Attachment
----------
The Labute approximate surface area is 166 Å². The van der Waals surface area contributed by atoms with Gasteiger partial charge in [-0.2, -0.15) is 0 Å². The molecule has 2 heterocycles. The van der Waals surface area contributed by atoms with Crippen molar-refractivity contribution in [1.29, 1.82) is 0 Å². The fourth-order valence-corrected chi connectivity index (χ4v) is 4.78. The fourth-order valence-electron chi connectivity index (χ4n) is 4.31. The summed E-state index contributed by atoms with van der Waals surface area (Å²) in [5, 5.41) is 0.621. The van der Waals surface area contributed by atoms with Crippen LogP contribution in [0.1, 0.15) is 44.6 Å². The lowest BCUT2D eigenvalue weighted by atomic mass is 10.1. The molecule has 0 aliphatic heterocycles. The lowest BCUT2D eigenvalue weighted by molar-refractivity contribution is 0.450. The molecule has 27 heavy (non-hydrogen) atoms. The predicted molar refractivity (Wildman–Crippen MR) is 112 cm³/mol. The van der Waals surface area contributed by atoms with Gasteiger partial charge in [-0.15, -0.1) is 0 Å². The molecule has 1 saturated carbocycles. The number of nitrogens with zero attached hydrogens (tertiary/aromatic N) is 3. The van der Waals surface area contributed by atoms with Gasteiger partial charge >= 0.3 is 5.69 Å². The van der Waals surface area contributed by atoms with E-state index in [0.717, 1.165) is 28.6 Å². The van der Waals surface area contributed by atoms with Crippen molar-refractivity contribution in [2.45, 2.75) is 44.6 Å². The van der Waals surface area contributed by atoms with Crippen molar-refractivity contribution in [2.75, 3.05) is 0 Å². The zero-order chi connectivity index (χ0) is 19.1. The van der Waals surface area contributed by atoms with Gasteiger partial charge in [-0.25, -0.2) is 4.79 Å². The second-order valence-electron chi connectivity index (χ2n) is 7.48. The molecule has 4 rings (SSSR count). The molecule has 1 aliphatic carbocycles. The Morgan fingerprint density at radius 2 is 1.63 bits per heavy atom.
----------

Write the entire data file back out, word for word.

The Labute approximate surface area is 166 Å². The van der Waals surface area contributed by atoms with Gasteiger partial charge in [-0.2, -0.15) is 0 Å². The molecule has 2 heterocycles. The van der Waals surface area contributed by atoms with Crippen molar-refractivity contribution in [1.29, 1.82) is 0 Å². The fourth-order valence-corrected chi connectivity index (χ4v) is 4.78. The fourth-order valence-electron chi connectivity index (χ4n) is 4.31. The summed E-state index contributed by atoms with van der Waals surface area (Å²) in [5, 5.41) is 0.621. The van der Waals surface area contributed by atoms with Crippen LogP contribution in [0.1, 0.15) is 44.6 Å². The lowest BCUT2D eigenvalue weighted by atomic mass is 10.1. The molecule has 0 aliphatic heterocycles. The lowest BCUT2D eigenvalue weighted by molar-refractivity contribution is 0.450. The molecule has 27 heavy (non-hydrogen) atoms. The predicted molar refractivity (Wildman–Crippen MR) is 112 cm³/mol. The van der Waals surface area contributed by atoms with Gasteiger partial charge in [-0.15, -0.1) is 0 Å². The molecule has 1 saturated carbocycles. The number of nitrogens with zero attached hydrogens (tertiary/aromatic N) is 3. The van der Waals surface area contributed by atoms with Gasteiger partial charge >= 0.3 is 5.69 Å². The van der Waals surface area contributed by atoms with E-state index in [0.717, 1.165) is 28.6 Å². The van der Waals surface area contributed by atoms with Crippen molar-refractivity contribution in [2.45, 2.75) is 44.6 Å². The van der Waals surface area contributed by atoms with Crippen molar-refractivity contribution in [2.75, 3.05) is 0 Å². The zero-order chi connectivity index (χ0) is 19.1. The van der Waals surface area contributed by atoms with Gasteiger partial charge in [-0.25, -0.2) is 4.79 Å². The second-order valence-electron chi connectivity index (χ2n) is 7.48. The molecule has 4 rings (SSSR count). The molecule has 1 aliphatic carbocycles. The Morgan fingerprint density at radius 2 is 1.63 bits per heavy atom.